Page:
(a) Support prison monitoring and deliver on its commitment to prioritize, and take concrete measures to speed up, the ratification of the Optional Protocol to the Convention against Torture and Other Cruel, Inhuman or Degrading Treatment or Punishment;
(b) Consult with civil society to seek a consensus and designate the Commission on Human Rights and Administrative Justice as the national mechanism for the prevention of torture, in accordance with article 17 of the Optional Protocol;
(c) Strengthen the Commission by ensuring that it has an independent operating budget and sufficient financial and human resources to comply fully with the Principles relating to the Status of National Institutions (the Paris Principles) and inspect all places of detention regularly. In addition to making unannounced visits, it should provide detailed reports, receive complaints, initiate or promote prosecutions, produce findings and implement recommendations;
(d) Encourage NGOs to undertake regular monitoring of places of detention and deliver much-needed medical and educational services, and provide training for law enforcement, health and legal professionals on international human rights standards and on detecting, reporting and preventing torture and ill-treatment.
To address overcrowding, the Government should:
(a) Accelerate the process of getting the maximum security prison in Ankaful operating at higher capacity by identifying prison staff and prisoners who can be transferred to this facility from surrounding prisons in Ankaful;
(b) Build residential staff accommodation at Ankaful maximum security prison so that more prison officers from around the country can be deployed and more prisoners transferred there;
(c) Identify a timeline and funding for the second phase of construction at Ankaful maximum security prison so the project can be completed;
(d) Identify low-risk prisoners in the central prisons and move them to open and farm camp prisons;
(e) Bring responsibility for remand inmates under the authority of the Prisons Service, rather than the Police Service, to ensure their attendance at court;
(f) Ensure that no remand inmates remain in prison beyond the expiry of their warrants;
(g) Expand the terms of reference of the “Justice for All” programme in two ways: geographically, so that remand prisoners in all regions are visited to check whether warrants have expired or time has already been served; and in scope, so that the programme is mandated to consider and accelerate cases, not only of pretrial detention, but also those for which appeals have been filed, or inmates have already served lengthy sentences, to see if those cases can be judicially reviewed and releases accelerated;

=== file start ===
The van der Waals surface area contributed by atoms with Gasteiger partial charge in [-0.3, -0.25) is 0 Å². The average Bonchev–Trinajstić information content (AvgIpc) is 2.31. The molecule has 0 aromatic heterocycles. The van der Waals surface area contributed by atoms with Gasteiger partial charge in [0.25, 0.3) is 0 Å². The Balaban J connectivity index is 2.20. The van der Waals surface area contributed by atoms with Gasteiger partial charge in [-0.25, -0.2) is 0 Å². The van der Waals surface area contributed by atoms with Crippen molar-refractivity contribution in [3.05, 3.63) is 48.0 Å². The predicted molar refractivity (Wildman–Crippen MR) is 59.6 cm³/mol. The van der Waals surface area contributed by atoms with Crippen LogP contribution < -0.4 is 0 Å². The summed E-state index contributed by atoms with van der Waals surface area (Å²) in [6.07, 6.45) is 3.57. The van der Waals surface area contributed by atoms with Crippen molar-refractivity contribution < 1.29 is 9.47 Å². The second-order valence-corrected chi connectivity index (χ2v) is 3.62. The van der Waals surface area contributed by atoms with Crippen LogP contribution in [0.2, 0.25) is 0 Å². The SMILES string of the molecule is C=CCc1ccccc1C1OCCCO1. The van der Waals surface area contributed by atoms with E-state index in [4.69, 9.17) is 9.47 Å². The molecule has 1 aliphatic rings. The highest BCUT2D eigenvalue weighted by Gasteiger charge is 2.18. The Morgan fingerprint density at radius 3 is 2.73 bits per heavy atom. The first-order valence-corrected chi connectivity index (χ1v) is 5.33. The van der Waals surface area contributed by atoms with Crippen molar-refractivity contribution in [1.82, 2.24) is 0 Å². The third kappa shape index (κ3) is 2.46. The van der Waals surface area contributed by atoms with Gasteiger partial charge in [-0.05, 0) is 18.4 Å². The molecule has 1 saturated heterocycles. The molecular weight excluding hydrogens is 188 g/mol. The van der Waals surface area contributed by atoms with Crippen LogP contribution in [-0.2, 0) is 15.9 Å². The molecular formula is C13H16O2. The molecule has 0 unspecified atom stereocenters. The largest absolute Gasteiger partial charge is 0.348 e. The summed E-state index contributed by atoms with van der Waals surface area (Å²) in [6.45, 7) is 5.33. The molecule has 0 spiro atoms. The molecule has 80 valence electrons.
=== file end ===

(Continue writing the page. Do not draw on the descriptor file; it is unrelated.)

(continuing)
(h) Review non-violent offences for which bail is currently not available, to offer the possibility of bail and effective monitoring of cases to reduce the number of remand prisoners;
(i) Review the lengthy judicial proceedings that lead to a substantial number of prisoners on remand being denied the right to a trial within a reasonable period;
(j) Ensure that time spent in remand custody is taken into account during sentencing;
(k) Review sentencing policies to reduce or eliminate mandatory minimum sentences for lesser, non-violent offences and provide more reasonable sentencing guidelines in order to reduce excessively lengthy sentences;
(l) Extend eligibility for remission or commutation of sentences, parole or pardon to those serving lengthy sentences in addition to those “condemned” or serving life sentences, to whom this option has already been extended;
(m) Provide further training in judicial case management for judges and staff to implement a “fast-track system” for less serious cases and move them more efficiently through the criminal justice system;